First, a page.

In 2012 a little indie horror game called Slender took the internet by storm. The first person survival scare-fest was based on a folklore known as “The Slender Man”. Slender Man is a tall skinny faceless man who haunts the woods and has serious stalker issues. In the original, the goal was to find all eight pages without Slender Man finding you. As the player collects each page, the intensity revs up and the game gets harder. The design was simple, but it caught on and became a huge cult hit. Slender: The Arrival is the sequel to the 2012 hit. With a much bigger premise, story elements, more attention to detail, and a deeper experience, can The Arrival take the original’s small scale ideas and multiply them into a full-scale scare?
First off you must know that to play a game like Slender you have to go into it with the right mindset. In fact even right as the game starts the developer put in a little message that talks about this. Basically, if you go into The Arrival trying to be unimpressed and not scared, then you most likely won’t be scared at all. But if you go into the game really kind of putting yourself in the mind of the in game character and in that world, and if you pump yourself up in a way that you really do want to get creeped out and frightened, then Slender: The Arrival has all the tools to so. Is it a horrifying game? No. But if you turn the lights off and blast the speakers, then The Arrival can be downright eerie and creepy. It’s more about the tone and setting of a world that always puts you on edge, then being game that has gross jump scares and terrifying monsters.
Slender: The Arrival is split up into different levels that really diversify the game. And honestly this is a major strength. In the first level you just roam and investigate a large area, you get a few glimpses of Slender Man in the distance. This first level has notes and story elements hidden about, and without going over the top it just creates an uncanny and supernatural feel. The level culminates with a creepy burned down house and it starts to open up a number of mysteries that need to be resolved. The second level is classic Slender. You must find the eight pages hidden in a small wooded area and at every turn it seems like Slender Man is staring you down. It’s very fun and reminded me of how great the simple gameplay was from the original. The game continues on with some levels of traversal nature and other levels more like the original Eight Pages. There’s a level in a mine, where you must turn on generators to power an elevator to your escape, this level was the hardest for me, with Slender Man being more annoying than scary and these strange marathon running zombie like creatures in hoodies tackling me to the floor. Another level takes place on an old farm with the sun setting in the distance, again creating a very “on-edge” tone. Overall the levels each feel very distinct, and while they aren’t all home-runs, it keeps the game feeling fresh throughout the 3-5 hour campaign.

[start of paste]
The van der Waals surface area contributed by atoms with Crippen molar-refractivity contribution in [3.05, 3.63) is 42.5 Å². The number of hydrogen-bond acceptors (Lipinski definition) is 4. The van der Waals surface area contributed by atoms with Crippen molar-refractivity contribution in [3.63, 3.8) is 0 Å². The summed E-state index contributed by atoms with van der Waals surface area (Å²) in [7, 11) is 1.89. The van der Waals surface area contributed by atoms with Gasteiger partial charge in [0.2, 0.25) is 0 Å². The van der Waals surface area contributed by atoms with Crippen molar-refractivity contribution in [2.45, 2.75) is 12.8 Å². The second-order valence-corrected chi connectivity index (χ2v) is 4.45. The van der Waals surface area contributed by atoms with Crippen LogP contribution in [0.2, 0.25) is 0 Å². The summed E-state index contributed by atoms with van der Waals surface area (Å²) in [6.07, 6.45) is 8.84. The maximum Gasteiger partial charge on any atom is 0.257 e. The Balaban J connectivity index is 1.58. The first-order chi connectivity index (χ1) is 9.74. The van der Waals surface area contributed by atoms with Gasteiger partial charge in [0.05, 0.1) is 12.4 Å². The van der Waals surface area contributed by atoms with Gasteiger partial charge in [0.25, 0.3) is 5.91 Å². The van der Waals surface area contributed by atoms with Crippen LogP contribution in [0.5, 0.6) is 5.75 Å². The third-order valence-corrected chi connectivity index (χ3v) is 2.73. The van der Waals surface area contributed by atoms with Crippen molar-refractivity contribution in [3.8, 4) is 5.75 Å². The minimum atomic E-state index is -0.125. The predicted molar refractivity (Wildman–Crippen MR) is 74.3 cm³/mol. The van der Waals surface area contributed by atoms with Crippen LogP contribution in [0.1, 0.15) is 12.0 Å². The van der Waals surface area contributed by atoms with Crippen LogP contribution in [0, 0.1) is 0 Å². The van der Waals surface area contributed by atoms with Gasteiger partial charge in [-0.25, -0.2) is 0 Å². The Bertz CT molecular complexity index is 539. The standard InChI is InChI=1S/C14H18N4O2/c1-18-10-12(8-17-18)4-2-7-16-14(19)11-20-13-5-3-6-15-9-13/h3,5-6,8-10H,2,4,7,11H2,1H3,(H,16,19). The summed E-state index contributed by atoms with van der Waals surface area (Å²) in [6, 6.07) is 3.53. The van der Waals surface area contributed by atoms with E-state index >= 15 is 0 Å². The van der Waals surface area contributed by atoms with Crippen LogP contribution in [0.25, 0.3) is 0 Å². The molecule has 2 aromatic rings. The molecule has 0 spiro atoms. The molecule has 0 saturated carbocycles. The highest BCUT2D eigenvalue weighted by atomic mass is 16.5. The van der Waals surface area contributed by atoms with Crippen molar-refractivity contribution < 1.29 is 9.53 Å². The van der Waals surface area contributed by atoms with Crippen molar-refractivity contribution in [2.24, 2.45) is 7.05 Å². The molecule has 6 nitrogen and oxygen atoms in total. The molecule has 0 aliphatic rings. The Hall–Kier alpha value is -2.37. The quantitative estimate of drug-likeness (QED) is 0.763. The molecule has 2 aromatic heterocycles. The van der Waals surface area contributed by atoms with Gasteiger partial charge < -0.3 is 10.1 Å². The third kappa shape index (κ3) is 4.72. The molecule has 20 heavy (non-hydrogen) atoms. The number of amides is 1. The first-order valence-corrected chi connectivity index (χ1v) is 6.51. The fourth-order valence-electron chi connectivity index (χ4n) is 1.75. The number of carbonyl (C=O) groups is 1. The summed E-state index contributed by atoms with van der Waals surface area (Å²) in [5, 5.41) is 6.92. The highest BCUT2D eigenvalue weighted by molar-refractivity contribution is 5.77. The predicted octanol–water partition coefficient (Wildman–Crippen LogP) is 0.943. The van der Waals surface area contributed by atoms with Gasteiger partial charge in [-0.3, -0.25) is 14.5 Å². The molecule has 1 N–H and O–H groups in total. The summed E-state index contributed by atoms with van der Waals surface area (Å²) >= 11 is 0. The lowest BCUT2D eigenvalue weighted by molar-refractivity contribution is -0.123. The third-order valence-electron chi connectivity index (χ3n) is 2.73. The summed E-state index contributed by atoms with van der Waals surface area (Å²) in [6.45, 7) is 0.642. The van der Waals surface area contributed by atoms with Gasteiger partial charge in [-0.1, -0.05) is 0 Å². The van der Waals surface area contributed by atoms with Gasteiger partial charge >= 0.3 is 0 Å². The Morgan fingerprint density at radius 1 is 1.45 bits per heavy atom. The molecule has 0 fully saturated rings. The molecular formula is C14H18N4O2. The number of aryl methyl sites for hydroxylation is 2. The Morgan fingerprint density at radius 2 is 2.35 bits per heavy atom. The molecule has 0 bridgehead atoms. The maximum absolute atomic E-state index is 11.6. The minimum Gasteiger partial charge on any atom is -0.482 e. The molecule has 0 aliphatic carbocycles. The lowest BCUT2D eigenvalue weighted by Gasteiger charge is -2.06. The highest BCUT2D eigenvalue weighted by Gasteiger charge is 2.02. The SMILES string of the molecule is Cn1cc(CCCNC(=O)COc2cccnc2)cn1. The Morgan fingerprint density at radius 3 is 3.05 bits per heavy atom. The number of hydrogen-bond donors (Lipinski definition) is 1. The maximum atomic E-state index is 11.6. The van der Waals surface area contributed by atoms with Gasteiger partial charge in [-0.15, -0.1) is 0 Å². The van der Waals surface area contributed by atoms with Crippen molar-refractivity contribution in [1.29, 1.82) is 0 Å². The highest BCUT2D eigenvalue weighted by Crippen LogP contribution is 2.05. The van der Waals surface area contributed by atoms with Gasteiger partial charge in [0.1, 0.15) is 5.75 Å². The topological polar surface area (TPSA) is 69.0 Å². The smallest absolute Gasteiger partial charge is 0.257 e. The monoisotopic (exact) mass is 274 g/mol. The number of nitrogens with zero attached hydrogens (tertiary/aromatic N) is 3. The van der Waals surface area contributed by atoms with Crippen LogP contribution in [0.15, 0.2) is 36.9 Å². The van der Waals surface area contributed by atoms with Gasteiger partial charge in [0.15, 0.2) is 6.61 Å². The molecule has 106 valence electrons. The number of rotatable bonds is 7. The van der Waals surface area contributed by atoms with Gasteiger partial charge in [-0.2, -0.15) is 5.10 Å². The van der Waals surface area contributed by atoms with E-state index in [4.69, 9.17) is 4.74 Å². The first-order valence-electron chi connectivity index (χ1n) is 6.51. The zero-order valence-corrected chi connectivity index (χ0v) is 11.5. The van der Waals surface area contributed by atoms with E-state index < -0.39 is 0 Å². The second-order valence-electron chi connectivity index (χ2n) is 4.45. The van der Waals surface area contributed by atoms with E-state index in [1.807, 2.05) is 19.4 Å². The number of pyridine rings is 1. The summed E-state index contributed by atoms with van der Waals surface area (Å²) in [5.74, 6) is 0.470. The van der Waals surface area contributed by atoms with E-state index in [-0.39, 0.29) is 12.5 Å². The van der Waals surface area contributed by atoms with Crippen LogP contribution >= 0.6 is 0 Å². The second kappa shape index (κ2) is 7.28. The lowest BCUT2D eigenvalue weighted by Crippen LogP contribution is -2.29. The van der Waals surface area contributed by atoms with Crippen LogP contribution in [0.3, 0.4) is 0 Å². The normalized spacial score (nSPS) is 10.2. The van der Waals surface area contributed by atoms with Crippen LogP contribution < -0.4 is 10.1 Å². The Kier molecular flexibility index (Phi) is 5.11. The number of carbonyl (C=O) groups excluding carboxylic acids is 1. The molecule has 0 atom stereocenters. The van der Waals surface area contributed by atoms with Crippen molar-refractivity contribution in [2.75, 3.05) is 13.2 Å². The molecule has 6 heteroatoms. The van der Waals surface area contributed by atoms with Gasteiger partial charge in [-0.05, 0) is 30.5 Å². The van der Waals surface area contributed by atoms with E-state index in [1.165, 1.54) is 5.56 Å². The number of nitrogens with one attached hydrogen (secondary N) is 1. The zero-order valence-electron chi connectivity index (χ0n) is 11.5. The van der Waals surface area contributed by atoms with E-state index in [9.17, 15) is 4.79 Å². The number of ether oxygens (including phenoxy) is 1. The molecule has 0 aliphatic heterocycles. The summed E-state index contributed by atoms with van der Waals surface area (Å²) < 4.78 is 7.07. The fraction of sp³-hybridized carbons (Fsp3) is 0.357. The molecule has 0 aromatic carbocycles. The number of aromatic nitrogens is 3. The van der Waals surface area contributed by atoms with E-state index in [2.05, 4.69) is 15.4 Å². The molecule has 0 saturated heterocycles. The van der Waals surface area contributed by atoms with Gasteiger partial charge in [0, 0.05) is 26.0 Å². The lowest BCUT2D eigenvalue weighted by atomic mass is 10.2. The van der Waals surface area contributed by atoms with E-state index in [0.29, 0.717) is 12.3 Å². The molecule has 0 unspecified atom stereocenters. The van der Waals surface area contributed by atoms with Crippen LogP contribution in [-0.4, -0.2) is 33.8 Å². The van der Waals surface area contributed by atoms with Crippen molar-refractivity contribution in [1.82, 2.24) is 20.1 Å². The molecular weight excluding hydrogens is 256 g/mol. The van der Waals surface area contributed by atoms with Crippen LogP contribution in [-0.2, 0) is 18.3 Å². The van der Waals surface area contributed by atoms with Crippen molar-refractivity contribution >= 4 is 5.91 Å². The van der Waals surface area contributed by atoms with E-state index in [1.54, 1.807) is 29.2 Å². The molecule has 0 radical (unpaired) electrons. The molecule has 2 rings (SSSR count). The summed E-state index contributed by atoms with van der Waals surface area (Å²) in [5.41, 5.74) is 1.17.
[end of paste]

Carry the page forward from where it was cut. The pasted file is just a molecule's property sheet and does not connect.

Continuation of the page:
The game being in short length is one of the issues. In the world of video games, it’s known that horror games are better taken in smaller chunks. If the game is horrifying, it’s not fun to be scared for hours and hours straight, the player will want to quit. Meanwhile if the game is more eerie than scary, then the player will be desensitized and it just won’t be fun. So, a 20 hour campaign for a scary game is probably too long. But 8-10 hours might have been a bit better.
Some of the scares in Slender: The Arrival certainly fall flat. The crying child in the burning house definitely made my spine tingle. And the strange man in the cellar of the farm was heart-stopping at first glance. But the mine level wasn’t really frightening at all. And the man in the cellar that seriously scared me at first quickly became amusing instead, as I noticed he would just stand there awkwardly until I got a certain distance away from him before he would run off. There were a few game design decisions, or more like short-comings, which made the game feel less scary and more silly. In the end, Slender Man himself is beyond creepy and he far surpasses any other scares in the game.
Slender: The Arrival is a pretty game. Is it the best looking horror game out there? Certainly not. But for a small scale indie-scare, it certainly does the job. The lighting and colors are vibrant by day, and the shadows are eerie by night. The biggest problem is when the game was just too dark. Instead of being dark and hard to see, it felt more like there was just a cloud of dark in front of me, and the flash light I carried really didn’t do much. I know the game is supposed to be scariest when its pitch black, but I’ve seen much better attempts at this. Meanwhile when you look at characters and some textures up close the game is sometimes downright ugly. For an Xbox One or PS4 game, The Arrival definitely isn’t as good looking as it could be. Vistas, fields, trees in the wind, and sunlight are all appealing. But close ups and dark rooms are not.
Overall Slender: The Arrival is a fine game. It is by no means the scariest, prettiest, or deepest horror experience. But it’s a solid few hours of fun and the eerie tone is great. Some scares fall short and some game mechanics just feel off. But the classic Slender Man gameplay is still great and the paranormal mysteries and ominous atmosphere make for a solid game.
1) Slender Man is still creepy
2) Constant “on-edge” tone
3) Diverse level design
1) Short campaign
2) Some scares fall flat
3) The mine level